However, the Document Object Model (DOM) Level 3 Events standard is supported by many popular browsers, including Internet Explorer 9. This standard defines the addEventListener method as the feature that associates event handlers with DOM objects. In order to create a standards-enabled website, you should use the addEventListener method instead of proprietary features, such as the attachEvent method.

The following code sample shows how to use the addEventListener method to define an event handler for a button.


// This file (register.js) registers event handlers.
function registerEvent( sTargetID, sEventName, fnHandler ) 
{
  var oTarget = getElementObject( sTargetID );
  if ( oTarget != null ) { 
    if ( oTarget.addEventListener ) { 
      oTarget.addEventListener( sEventName, fnHandler, false );
    }
  }
}

This example looks very similar to the earlier attachEvent example and implies that the two methods are similar. However, there are differences between attachEvent and addEventListener, including the following:

  • Each method uses different names for the events. In this example, the attachEvent method uses onclick to define the method whereas the addEventListener method uses click.
  • Each method returns different types of objects. If your code uses the event object passed to an event handler, use care to ensure that the properties and conditions are similar to your previous expectations.
  • Each method interacts with the event model in slightly different ways, especially with regard to keyboard and mouse interaction.

For more information, see DOM Level 3 Events in Internet Explorer 9.

Because the addEventListener method is more widely supported than the attachEvent method, this example works in browsers that support the feature. This makes this sample more useful for modern browsers; however, it does so at the expense of earlier versions of Internet Explorer, which do not support the addEventListener method.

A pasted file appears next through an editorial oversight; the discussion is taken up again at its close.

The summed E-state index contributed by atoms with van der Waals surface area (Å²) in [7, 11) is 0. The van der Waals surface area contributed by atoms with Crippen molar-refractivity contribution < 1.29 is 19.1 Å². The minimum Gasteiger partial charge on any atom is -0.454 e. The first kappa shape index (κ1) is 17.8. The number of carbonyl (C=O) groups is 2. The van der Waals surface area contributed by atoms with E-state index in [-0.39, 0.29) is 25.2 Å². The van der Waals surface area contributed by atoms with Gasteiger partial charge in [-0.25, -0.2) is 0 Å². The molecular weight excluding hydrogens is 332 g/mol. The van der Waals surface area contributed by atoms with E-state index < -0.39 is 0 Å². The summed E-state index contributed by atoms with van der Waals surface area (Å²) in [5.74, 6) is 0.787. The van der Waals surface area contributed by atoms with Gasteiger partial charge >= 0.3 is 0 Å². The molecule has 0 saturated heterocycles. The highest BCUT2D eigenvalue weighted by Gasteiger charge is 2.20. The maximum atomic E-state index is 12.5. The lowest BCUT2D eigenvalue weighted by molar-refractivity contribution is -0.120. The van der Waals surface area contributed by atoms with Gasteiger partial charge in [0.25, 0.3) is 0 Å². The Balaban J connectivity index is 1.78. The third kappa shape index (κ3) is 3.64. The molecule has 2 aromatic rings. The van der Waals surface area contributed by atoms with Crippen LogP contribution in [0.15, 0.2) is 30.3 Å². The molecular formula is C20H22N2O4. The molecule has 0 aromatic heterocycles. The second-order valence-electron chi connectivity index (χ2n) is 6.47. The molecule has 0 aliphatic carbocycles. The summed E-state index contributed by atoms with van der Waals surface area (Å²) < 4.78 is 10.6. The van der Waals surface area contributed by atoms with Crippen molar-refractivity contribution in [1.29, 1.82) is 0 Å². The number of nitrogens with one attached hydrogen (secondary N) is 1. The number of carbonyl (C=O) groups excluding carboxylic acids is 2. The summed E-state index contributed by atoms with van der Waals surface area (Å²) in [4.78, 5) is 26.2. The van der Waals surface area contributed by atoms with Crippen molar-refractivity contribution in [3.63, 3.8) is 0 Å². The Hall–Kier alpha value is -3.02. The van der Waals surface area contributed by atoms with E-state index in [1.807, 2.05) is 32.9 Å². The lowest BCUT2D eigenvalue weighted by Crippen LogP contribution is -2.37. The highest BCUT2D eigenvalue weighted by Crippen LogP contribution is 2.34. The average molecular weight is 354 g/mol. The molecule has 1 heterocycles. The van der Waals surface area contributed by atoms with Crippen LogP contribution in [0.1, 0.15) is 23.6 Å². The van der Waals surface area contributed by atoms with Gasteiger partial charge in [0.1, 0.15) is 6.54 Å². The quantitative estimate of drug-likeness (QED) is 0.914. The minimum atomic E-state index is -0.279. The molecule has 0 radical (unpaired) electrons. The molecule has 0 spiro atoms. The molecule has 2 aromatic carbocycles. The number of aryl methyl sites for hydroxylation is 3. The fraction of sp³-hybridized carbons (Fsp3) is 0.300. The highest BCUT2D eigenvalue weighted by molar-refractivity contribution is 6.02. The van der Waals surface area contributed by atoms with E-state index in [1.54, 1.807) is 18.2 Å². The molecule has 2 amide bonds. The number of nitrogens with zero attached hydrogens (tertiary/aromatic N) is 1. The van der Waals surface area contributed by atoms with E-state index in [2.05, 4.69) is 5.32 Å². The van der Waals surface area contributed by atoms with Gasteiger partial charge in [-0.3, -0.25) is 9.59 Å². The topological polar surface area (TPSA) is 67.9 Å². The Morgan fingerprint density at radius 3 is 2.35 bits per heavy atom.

The best practice is to create a fallback strategy that combines both features to create a solution that uses the standards-based technique when supported and falls back to an alternate technique when the preferred feature is not supported by a browser, as shown in the following code sample.


function registerEvent( sTargetID, sEventName, fnHandler ) 
{
   var oTarget = document.getElementById( sTargetID );
   if ( oTarget != null ) 
   {
      if ( oTarget.addEventListener ) {   
         oTarget.addEventListener( sEventName, fnToBeRun, false );
      } else {
        var sOnEvent = "on" + sEventName; 
        if ( oTarget.attachEvent ) 
        {
           oTarget.attachEvent( sOnEvent, fnHandler );
        }
      }
   }
}

For more information, see How to Create Effective Fallback Strategies.

Updating Existing Site Designs

Although it is tempting to think of a website design as being finished at some point, it is likely that you will need to modify the design in order to remain current with modern standards and practices. Web standards evolve over time. New standards can clarify details, add features, promote new ideas, and discourage previous practices. As a result, you may find that you need to update the design of your websites more frequently than you originally anticipated.

When you update the design of a website, you should review the techniques that it uses to see whether new approaches would provide a better experience.